We are what we repeatedly do.”
In the first light of a Pamplona morning, before the sun comes up. One of the many habitual runners of the encierro awakes and prepares for his daily test. He does this slowly and deliberately, from ensuring that he is wearing the correct shirt to the way he ties his pañuelo and his shoelaces. Everything has to be just so and this extends to his participation in the prayer to San Fermín, the exact spot where he will wait to run – right down to the very window or door on the street where he always waits. Then, as the first jolting boom of a rocket echoes around the old city and through the hearts of those in the crowd, he kisses a little necklace bearing the image of a saint. He does this always three times and then he feels he is ready.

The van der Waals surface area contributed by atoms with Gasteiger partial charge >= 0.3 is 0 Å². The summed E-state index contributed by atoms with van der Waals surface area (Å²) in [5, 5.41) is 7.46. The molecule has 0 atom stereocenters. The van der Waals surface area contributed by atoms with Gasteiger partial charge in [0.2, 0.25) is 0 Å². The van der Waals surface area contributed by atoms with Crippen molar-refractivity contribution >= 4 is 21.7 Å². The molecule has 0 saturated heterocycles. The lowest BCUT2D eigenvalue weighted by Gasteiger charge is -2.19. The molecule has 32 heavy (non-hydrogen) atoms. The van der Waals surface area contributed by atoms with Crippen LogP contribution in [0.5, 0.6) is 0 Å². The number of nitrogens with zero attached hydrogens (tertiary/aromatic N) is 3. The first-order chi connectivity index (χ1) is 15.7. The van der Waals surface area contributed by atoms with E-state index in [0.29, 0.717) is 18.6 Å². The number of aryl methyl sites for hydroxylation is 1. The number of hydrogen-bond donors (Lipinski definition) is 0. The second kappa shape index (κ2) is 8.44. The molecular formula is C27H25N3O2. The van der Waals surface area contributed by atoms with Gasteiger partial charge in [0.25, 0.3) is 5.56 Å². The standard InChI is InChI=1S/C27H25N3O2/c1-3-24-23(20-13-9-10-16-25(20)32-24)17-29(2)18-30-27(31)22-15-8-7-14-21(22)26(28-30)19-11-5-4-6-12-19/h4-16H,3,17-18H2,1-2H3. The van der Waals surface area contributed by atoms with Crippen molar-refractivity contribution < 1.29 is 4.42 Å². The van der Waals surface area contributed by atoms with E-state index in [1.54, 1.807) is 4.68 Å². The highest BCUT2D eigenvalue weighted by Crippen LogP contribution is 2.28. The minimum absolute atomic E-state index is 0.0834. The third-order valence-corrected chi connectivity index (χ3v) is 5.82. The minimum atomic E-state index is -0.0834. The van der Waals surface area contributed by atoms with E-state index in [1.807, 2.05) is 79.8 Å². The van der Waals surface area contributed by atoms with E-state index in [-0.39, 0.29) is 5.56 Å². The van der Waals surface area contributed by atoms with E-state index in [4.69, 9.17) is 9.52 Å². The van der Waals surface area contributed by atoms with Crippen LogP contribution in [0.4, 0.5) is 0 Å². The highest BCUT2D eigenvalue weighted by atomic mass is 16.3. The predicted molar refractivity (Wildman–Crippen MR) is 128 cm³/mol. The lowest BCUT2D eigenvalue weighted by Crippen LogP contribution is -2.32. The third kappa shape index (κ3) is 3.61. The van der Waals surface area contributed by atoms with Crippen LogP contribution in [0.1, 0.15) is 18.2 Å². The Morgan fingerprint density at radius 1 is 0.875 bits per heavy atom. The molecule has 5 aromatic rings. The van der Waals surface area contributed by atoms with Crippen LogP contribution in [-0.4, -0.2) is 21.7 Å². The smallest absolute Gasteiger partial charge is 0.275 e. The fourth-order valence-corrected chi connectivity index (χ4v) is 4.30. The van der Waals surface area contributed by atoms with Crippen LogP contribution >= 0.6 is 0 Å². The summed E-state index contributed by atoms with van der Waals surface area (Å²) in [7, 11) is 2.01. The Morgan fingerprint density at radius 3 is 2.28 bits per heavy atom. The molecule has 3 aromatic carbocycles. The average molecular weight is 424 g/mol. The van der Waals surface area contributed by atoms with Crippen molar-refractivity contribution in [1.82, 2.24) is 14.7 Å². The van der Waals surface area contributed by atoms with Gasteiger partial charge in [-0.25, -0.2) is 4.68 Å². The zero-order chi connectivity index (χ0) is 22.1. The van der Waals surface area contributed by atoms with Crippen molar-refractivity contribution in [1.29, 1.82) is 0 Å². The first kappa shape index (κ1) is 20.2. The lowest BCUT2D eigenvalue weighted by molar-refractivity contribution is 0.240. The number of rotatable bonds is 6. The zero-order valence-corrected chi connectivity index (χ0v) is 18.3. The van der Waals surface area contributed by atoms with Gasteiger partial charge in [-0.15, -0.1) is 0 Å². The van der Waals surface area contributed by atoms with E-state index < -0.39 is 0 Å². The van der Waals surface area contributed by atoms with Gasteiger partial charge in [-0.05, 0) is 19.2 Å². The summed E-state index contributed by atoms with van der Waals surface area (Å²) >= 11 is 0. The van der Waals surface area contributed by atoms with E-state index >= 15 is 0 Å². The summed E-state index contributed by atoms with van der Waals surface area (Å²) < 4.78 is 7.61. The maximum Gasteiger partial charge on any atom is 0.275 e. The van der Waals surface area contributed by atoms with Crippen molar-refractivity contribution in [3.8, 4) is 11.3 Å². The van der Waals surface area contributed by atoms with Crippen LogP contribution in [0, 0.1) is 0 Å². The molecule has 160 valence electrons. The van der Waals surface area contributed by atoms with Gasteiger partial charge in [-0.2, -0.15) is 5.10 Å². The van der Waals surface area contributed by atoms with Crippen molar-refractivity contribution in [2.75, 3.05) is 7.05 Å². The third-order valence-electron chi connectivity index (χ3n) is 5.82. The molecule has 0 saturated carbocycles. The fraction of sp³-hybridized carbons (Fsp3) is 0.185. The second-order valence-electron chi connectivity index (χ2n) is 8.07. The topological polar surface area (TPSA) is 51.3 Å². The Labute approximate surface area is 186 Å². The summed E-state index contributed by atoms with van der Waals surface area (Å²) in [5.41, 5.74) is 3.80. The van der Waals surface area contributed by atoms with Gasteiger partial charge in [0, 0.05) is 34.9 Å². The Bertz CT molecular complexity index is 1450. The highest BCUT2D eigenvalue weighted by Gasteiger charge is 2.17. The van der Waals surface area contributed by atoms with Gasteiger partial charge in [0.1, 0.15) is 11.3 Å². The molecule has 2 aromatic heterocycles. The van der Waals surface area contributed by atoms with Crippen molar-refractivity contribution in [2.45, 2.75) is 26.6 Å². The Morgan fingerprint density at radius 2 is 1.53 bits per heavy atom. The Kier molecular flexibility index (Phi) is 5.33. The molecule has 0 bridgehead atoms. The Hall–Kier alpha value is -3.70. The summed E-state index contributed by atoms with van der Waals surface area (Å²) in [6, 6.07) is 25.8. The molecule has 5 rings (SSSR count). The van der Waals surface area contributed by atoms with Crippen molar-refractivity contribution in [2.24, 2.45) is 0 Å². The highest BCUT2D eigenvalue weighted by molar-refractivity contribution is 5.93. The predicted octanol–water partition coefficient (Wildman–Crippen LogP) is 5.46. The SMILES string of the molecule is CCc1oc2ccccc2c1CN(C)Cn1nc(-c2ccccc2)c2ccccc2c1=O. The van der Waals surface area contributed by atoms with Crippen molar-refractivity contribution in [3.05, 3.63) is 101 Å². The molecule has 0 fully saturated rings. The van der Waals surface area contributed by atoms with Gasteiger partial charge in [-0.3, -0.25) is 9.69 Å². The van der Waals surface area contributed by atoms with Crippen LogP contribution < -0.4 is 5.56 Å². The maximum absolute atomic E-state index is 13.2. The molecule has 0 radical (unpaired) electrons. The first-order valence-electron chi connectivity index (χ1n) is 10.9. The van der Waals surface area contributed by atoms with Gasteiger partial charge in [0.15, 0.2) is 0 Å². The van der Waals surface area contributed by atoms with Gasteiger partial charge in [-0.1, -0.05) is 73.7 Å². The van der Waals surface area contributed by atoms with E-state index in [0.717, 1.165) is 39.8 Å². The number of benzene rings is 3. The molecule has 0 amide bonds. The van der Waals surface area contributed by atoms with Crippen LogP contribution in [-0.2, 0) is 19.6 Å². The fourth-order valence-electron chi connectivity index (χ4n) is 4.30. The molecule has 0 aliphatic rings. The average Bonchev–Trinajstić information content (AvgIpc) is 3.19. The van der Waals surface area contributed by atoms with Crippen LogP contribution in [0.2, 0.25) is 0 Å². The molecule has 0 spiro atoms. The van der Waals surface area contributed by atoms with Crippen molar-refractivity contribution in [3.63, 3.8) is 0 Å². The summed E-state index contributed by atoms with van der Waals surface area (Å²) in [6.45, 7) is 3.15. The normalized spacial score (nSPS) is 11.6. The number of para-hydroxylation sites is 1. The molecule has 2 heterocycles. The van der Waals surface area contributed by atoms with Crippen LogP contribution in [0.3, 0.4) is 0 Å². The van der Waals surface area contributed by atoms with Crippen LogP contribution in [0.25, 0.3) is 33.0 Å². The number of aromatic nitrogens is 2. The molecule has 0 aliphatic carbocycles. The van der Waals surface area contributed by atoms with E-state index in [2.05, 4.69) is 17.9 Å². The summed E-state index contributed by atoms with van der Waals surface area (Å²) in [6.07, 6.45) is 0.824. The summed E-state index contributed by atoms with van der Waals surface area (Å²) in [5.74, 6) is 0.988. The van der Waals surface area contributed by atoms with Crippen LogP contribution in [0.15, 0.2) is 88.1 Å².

But only then.
This is a scene that goes far beyond Pamplona and far beyond the encierro. It is repeated in so many other places and on other stages. It is the footballer who stoops to touch the soil of the pitch as he runs on at the start of a match. It is the actor who makes the sign of a cross before he takes to the unforgiving or rousing stage. It is the mother who sings her child to sleep every night after the same bath and the same story which will guarantee her little one will settle quickly.
There is no shortage of ritual in fiestas. From the Alpha of the txupinazo to the Omega of the Pobre de Mi, a succession of stage-managed artefacts is created in the very likeness of those that have gone day before, year before, century before. Rituals are at the heart of a fiesta that, on the face of it appears to be chaotic, anarchic and unstructured. This notion of a free-for-all is only partly true – there is actually order in this chaos. Throughout the day of fiesta there are points of order and structure. Witness the morning prayer to San Fermín with its strict timings, co-ordinated manifestation and impeccably observed structure. It is the ritual that ushers in the cohete to release the bulls, without it the encierro would arguably be lacking an appropriate exclamation point.